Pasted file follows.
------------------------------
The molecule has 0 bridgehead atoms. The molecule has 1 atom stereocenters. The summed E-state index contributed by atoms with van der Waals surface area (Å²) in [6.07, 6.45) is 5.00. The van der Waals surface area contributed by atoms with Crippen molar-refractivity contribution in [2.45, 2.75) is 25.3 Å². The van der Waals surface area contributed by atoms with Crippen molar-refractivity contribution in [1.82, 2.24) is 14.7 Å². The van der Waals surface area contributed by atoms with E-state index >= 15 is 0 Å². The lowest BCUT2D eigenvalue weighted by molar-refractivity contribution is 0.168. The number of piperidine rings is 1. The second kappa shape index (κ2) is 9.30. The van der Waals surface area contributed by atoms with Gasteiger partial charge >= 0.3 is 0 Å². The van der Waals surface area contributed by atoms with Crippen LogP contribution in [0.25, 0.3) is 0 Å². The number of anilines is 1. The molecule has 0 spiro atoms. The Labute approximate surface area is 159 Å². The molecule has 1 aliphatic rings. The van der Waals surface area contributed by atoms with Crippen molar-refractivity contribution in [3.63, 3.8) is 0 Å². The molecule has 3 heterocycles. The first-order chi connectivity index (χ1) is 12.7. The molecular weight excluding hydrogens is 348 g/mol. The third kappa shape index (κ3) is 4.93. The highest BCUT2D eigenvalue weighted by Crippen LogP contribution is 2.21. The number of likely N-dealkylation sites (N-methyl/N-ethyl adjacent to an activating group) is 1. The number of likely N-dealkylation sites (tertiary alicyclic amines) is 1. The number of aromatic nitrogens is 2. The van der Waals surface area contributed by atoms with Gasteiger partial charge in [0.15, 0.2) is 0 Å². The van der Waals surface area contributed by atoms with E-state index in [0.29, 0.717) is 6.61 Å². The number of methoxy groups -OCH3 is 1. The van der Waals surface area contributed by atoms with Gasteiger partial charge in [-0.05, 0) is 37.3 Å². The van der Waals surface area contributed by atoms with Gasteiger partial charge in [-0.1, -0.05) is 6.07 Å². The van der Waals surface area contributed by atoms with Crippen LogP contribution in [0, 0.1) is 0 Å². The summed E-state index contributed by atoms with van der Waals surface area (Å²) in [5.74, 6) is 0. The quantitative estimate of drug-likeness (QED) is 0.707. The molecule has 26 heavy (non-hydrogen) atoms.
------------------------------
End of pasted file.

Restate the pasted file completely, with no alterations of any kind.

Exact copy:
The molecule has 0 bridgehead atoms. The molecule has 1 atom stereocenters. The summed E-state index contributed by atoms with van der Waals surface area (Å²) in [6.07, 6.45) is 5.00. The van der Waals surface area contributed by atoms with Crippen molar-refractivity contribution in [2.45, 2.75) is 25.3 Å². The van der Waals surface area contributed by atoms with Crippen molar-refractivity contribution in [1.82, 2.24) is 14.7 Å². The van der Waals surface area contributed by atoms with E-state index >= 15 is 0 Å². The lowest BCUT2D eigenvalue weighted by molar-refractivity contribution is 0.168. The number of piperidine rings is 1. The second kappa shape index (κ2) is 9.30. The van der Waals surface area contributed by atoms with Gasteiger partial charge >= 0.3 is 0 Å². The van der Waals surface area contributed by atoms with Crippen LogP contribution in [0.25, 0.3) is 0 Å². The number of anilines is 1. The molecule has 0 spiro atoms. The Labute approximate surface area is 159 Å². The molecule has 1 aliphatic rings. The van der Waals surface area contributed by atoms with Crippen molar-refractivity contribution in [3.63, 3.8) is 0 Å². The molecule has 3 heterocycles. The first-order chi connectivity index (χ1) is 12.7. The molecular weight excluding hydrogens is 348 g/mol. The third kappa shape index (κ3) is 4.93. The highest BCUT2D eigenvalue weighted by Crippen LogP contribution is 2.21. The number of likely N-dealkylation sites (N-methyl/N-ethyl adjacent to an activating group) is 1. The number of likely N-dealkylation sites (tertiary alicyclic amines) is 1. The number of aromatic nitrogens is 2. The van der Waals surface area contributed by atoms with Gasteiger partial charge in [0.15, 0.2) is 0 Å². The van der Waals surface area contributed by atoms with E-state index in [0.29, 0.717) is 6.61 Å². The number of methoxy groups -OCH3 is 1. The van der Waals surface area contributed by atoms with Gasteiger partial charge in [-0.05, 0) is 37.3 Å². The van der Waals surface area contributed by atoms with Gasteiger partial charge in [-0.1, -0.05) is 6.07 Å². The van der Waals surface area contributed by atoms with Crippen LogP contribution in [0, 0.1) is 0 Å². The summed E-state index contributed by atoms with van der Waals surface area (Å²) in [5.74, 6) is 0. The quantitative estimate of drug-likeness (QED) is 0.707. The molecule has 26 heavy (non-hydrogen) atoms.